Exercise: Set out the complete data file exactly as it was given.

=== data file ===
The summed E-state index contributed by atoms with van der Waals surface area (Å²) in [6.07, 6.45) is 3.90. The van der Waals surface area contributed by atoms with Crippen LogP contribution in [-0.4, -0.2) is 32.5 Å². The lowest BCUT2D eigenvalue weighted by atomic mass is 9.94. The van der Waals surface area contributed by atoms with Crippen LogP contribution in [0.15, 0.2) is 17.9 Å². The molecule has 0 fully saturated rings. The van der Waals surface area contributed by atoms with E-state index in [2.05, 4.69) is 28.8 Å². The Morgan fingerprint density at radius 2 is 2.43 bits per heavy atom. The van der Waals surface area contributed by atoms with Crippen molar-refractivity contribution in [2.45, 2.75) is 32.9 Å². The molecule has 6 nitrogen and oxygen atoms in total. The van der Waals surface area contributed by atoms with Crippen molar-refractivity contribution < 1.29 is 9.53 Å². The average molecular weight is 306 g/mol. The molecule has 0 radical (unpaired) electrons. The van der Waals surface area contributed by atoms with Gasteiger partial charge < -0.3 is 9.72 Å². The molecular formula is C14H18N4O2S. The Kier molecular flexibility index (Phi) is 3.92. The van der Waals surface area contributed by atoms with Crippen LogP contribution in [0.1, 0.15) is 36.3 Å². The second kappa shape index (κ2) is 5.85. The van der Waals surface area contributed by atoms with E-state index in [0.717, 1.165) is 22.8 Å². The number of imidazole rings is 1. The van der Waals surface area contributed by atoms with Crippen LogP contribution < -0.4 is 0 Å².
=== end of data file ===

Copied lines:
The summed E-state index contributed by atoms with van der Waals surface area (Å²) in [6.07, 6.45) is 3.90. The van der Waals surface area contributed by atoms with Crippen LogP contribution in [-0.4, -0.2) is 32.5 Å². The lowest BCUT2D eigenvalue weighted by atomic mass is 9.94. The van der Waals surface area contributed by atoms with Crippen LogP contribution in [0.15, 0.2) is 17.9 Å². The molecule has 0 fully saturated rings. The van der Waals surface area contributed by atoms with E-state index in [2.05, 4.69) is 28.8 Å². The Morgan fingerprint density at radius 2 is 2.43 bits per heavy atom. The van der Waals surface area contributed by atoms with Crippen molar-refractivity contribution in [2.45, 2.75) is 32.9 Å². The molecule has 6 nitrogen and oxygen atoms in total. The van der Waals surface area contributed by atoms with Crippen molar-refractivity contribution < 1.29 is 9.53 Å². The average molecular weight is 306 g/mol. The molecule has 0 radical (unpaired) electrons. The van der Waals surface area contributed by atoms with Gasteiger partial charge < -0.3 is 9.72 Å². The molecular formula is C14H18N4O2S. The Kier molecular flexibility index (Phi) is 3.92. The van der Waals surface area contributed by atoms with Crippen LogP contribution in [0.1, 0.15) is 36.3 Å². The second kappa shape index (κ2) is 5.85. The van der Waals surface area contributed by atoms with E-state index in [0.717, 1.165) is 22.8 Å². The number of imidazole rings is 1. The van der Waals surface area contributed by atoms with Crippen LogP contribution < -0.4 is 0 Å².